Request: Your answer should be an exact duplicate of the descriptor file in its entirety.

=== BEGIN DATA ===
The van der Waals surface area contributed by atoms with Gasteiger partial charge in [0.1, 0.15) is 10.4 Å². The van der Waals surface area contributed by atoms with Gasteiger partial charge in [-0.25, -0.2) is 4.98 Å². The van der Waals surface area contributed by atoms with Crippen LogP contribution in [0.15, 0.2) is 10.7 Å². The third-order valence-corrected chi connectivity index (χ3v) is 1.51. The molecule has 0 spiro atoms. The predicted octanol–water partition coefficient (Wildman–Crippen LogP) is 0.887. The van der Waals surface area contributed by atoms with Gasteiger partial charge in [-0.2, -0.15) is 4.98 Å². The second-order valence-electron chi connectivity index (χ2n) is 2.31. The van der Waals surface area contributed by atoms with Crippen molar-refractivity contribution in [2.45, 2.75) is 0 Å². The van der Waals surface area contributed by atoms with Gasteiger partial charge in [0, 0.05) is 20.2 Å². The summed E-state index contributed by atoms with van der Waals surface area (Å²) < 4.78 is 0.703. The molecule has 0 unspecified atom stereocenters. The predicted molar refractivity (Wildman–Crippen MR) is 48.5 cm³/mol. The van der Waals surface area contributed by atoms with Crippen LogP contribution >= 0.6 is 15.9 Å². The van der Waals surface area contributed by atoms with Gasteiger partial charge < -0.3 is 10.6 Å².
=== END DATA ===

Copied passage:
The van der Waals surface area contributed by atoms with Gasteiger partial charge in [0.1, 0.15) is 10.4 Å². The van der Waals surface area contributed by atoms with Gasteiger partial charge in [-0.25, -0.2) is 4.98 Å². The van der Waals surface area contributed by atoms with Crippen LogP contribution in [0.15, 0.2) is 10.7 Å². The third-order valence-corrected chi connectivity index (χ3v) is 1.51. The molecule has 0 spiro atoms. The predicted octanol–water partition coefficient (Wildman–Crippen LogP) is 0.887. The van der Waals surface area contributed by atoms with Gasteiger partial charge in [-0.2, -0.15) is 4.98 Å². The second-order valence-electron chi connectivity index (χ2n) is 2.31. The van der Waals surface area contributed by atoms with Crippen molar-refractivity contribution in [2.45, 2.75) is 0 Å². The van der Waals surface area contributed by atoms with Gasteiger partial charge in [0, 0.05) is 20.2 Å². The summed E-state index contributed by atoms with van der Waals surface area (Å²) < 4.78 is 0.703. The molecule has 0 unspecified atom stereocenters. The predicted molar refractivity (Wildman–Crippen MR) is 48.5 cm³/mol. The van der Waals surface area contributed by atoms with Crippen LogP contribution >= 0.6 is 15.9 Å². The van der Waals surface area contributed by atoms with Gasteiger partial charge < -0.3 is 10.6 Å².